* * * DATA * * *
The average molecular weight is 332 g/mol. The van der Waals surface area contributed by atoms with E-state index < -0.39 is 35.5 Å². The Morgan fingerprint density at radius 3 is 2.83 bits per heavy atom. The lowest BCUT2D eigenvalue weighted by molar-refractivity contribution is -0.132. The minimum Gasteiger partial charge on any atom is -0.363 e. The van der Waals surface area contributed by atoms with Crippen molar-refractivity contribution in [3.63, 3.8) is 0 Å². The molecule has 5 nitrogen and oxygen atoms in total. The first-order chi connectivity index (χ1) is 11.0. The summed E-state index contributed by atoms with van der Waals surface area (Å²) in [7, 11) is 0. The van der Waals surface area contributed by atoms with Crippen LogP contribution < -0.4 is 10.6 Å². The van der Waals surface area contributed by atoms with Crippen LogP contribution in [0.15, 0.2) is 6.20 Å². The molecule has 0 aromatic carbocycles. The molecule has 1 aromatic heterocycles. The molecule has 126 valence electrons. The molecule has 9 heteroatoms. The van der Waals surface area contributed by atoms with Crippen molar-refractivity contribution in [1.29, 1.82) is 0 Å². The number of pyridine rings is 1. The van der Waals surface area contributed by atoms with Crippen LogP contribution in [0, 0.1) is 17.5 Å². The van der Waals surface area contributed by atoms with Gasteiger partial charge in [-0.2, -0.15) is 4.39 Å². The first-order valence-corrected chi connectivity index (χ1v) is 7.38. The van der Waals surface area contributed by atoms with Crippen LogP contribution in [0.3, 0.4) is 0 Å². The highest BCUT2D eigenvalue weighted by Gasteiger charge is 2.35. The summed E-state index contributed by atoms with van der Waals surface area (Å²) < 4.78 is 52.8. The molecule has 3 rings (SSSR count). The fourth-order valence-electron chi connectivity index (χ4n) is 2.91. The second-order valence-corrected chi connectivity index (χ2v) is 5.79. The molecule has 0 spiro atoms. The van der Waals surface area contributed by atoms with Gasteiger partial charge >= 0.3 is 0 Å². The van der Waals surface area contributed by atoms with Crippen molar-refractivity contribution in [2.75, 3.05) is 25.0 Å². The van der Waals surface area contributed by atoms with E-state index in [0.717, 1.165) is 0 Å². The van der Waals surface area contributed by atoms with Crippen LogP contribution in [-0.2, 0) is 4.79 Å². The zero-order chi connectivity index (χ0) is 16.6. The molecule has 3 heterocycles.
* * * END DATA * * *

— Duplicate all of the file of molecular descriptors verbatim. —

The average molecular weight is 332 g/mol. The van der Waals surface area contributed by atoms with E-state index < -0.39 is 35.5 Å². The Morgan fingerprint density at radius 3 is 2.83 bits per heavy atom. The lowest BCUT2D eigenvalue weighted by molar-refractivity contribution is -0.132. The minimum Gasteiger partial charge on any atom is -0.363 e. The van der Waals surface area contributed by atoms with Crippen molar-refractivity contribution in [3.63, 3.8) is 0 Å². The molecule has 5 nitrogen and oxygen atoms in total. The first-order chi connectivity index (χ1) is 11.0. The summed E-state index contributed by atoms with van der Waals surface area (Å²) in [7, 11) is 0. The van der Waals surface area contributed by atoms with Crippen LogP contribution < -0.4 is 10.6 Å². The van der Waals surface area contributed by atoms with Crippen LogP contribution in [0.15, 0.2) is 6.20 Å². The molecule has 0 aromatic carbocycles. The molecule has 1 aromatic heterocycles. The molecule has 126 valence electrons. The molecule has 9 heteroatoms. The van der Waals surface area contributed by atoms with Crippen molar-refractivity contribution in [1.29, 1.82) is 0 Å². The number of pyridine rings is 1. The van der Waals surface area contributed by atoms with Crippen LogP contribution in [0, 0.1) is 17.5 Å². The van der Waals surface area contributed by atoms with Gasteiger partial charge in [-0.2, -0.15) is 4.39 Å². The first-order valence-corrected chi connectivity index (χ1v) is 7.38. The van der Waals surface area contributed by atoms with Crippen LogP contribution in [0.3, 0.4) is 0 Å². The highest BCUT2D eigenvalue weighted by Gasteiger charge is 2.35. The summed E-state index contributed by atoms with van der Waals surface area (Å²) < 4.78 is 52.8. The molecule has 3 rings (SSSR count). The fourth-order valence-electron chi connectivity index (χ4n) is 2.91. The second-order valence-corrected chi connectivity index (χ2v) is 5.79. The molecule has 0 spiro atoms. The van der Waals surface area contributed by atoms with Gasteiger partial charge >= 0.3 is 0 Å². The van der Waals surface area contributed by atoms with Crippen molar-refractivity contribution in [2.75, 3.05) is 25.0 Å². The van der Waals surface area contributed by atoms with E-state index in [0.717, 1.165) is 0 Å². The van der Waals surface area contributed by atoms with Crippen LogP contribution in [-0.2, 0) is 4.79 Å². The zero-order chi connectivity index (χ0) is 16.6. The molecule has 3 heterocycles.